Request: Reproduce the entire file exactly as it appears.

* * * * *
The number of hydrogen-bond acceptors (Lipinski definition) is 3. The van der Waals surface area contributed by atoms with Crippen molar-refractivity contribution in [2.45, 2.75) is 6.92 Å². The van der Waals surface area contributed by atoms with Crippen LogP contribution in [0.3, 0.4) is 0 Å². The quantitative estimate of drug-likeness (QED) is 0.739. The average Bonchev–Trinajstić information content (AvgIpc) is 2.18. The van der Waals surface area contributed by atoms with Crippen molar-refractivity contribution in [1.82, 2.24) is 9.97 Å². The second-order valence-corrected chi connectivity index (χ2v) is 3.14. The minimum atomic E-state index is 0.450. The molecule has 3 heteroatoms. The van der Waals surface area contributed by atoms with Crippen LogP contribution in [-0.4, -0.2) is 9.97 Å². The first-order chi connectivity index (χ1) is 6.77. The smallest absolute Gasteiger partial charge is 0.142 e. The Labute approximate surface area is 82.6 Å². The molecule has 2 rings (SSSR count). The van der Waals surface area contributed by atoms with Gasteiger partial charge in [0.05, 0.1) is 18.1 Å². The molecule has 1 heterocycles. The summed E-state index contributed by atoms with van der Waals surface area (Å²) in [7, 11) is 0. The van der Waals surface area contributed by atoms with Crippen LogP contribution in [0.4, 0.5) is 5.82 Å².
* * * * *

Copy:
The number of hydrogen-bond acceptors (Lipinski definition) is 3. The van der Waals surface area contributed by atoms with Crippen molar-refractivity contribution in [2.45, 2.75) is 6.92 Å². The van der Waals surface area contributed by atoms with Crippen LogP contribution in [0.3, 0.4) is 0 Å². The quantitative estimate of drug-likeness (QED) is 0.739. The average Bonchev–Trinajstić information content (AvgIpc) is 2.18. The van der Waals surface area contributed by atoms with Crippen molar-refractivity contribution in [1.82, 2.24) is 9.97 Å². The second-order valence-corrected chi connectivity index (χ2v) is 3.14. The minimum atomic E-state index is 0.450. The molecule has 3 heteroatoms. The van der Waals surface area contributed by atoms with Crippen LogP contribution in [-0.4, -0.2) is 9.97 Å². The first-order chi connectivity index (χ1) is 6.77. The smallest absolute Gasteiger partial charge is 0.142 e. The Labute approximate surface area is 82.6 Å². The molecule has 2 rings (SSSR count). The van der Waals surface area contributed by atoms with Gasteiger partial charge in [0.05, 0.1) is 18.1 Å². The molecule has 1 heterocycles. The summed E-state index contributed by atoms with van der Waals surface area (Å²) in [7, 11) is 0. The van der Waals surface area contributed by atoms with Crippen LogP contribution in [0.4, 0.5) is 5.82 Å².